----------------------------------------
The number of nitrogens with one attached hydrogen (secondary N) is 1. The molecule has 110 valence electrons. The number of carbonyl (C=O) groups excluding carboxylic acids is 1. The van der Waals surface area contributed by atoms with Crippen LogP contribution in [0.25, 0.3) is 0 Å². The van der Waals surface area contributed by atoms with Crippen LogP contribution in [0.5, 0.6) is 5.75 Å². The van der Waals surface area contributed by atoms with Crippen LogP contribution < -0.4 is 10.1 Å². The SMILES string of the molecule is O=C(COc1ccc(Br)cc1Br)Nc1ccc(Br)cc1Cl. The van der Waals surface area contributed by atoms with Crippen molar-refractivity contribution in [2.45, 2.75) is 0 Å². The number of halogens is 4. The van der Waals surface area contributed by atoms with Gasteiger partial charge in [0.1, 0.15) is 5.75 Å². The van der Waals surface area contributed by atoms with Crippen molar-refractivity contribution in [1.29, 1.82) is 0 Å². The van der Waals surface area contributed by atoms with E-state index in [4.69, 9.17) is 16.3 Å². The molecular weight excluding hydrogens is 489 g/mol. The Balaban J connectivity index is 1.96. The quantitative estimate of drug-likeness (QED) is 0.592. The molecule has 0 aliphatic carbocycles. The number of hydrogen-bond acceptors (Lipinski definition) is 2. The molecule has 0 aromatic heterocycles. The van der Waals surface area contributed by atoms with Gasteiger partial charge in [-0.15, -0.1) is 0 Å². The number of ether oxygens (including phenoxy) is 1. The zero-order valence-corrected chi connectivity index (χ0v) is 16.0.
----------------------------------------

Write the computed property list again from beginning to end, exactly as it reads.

The number of nitrogens with one attached hydrogen (secondary N) is 1. The molecule has 110 valence electrons. The number of carbonyl (C=O) groups excluding carboxylic acids is 1. The van der Waals surface area contributed by atoms with Crippen LogP contribution in [0.25, 0.3) is 0 Å². The van der Waals surface area contributed by atoms with Crippen LogP contribution in [0.5, 0.6) is 5.75 Å². The van der Waals surface area contributed by atoms with Crippen LogP contribution < -0.4 is 10.1 Å². The SMILES string of the molecule is O=C(COc1ccc(Br)cc1Br)Nc1ccc(Br)cc1Cl. The van der Waals surface area contributed by atoms with Crippen molar-refractivity contribution in [2.45, 2.75) is 0 Å². The number of halogens is 4. The van der Waals surface area contributed by atoms with Gasteiger partial charge in [0.1, 0.15) is 5.75 Å². The van der Waals surface area contributed by atoms with Crippen molar-refractivity contribution in [1.29, 1.82) is 0 Å². The van der Waals surface area contributed by atoms with E-state index in [4.69, 9.17) is 16.3 Å². The molecular weight excluding hydrogens is 489 g/mol. The Balaban J connectivity index is 1.96. The quantitative estimate of drug-likeness (QED) is 0.592. The molecule has 0 aliphatic carbocycles. The number of hydrogen-bond acceptors (Lipinski definition) is 2. The molecule has 0 aromatic heterocycles. The van der Waals surface area contributed by atoms with Gasteiger partial charge in [-0.15, -0.1) is 0 Å². The number of ether oxygens (including phenoxy) is 1. The zero-order valence-corrected chi connectivity index (χ0v) is 16.0.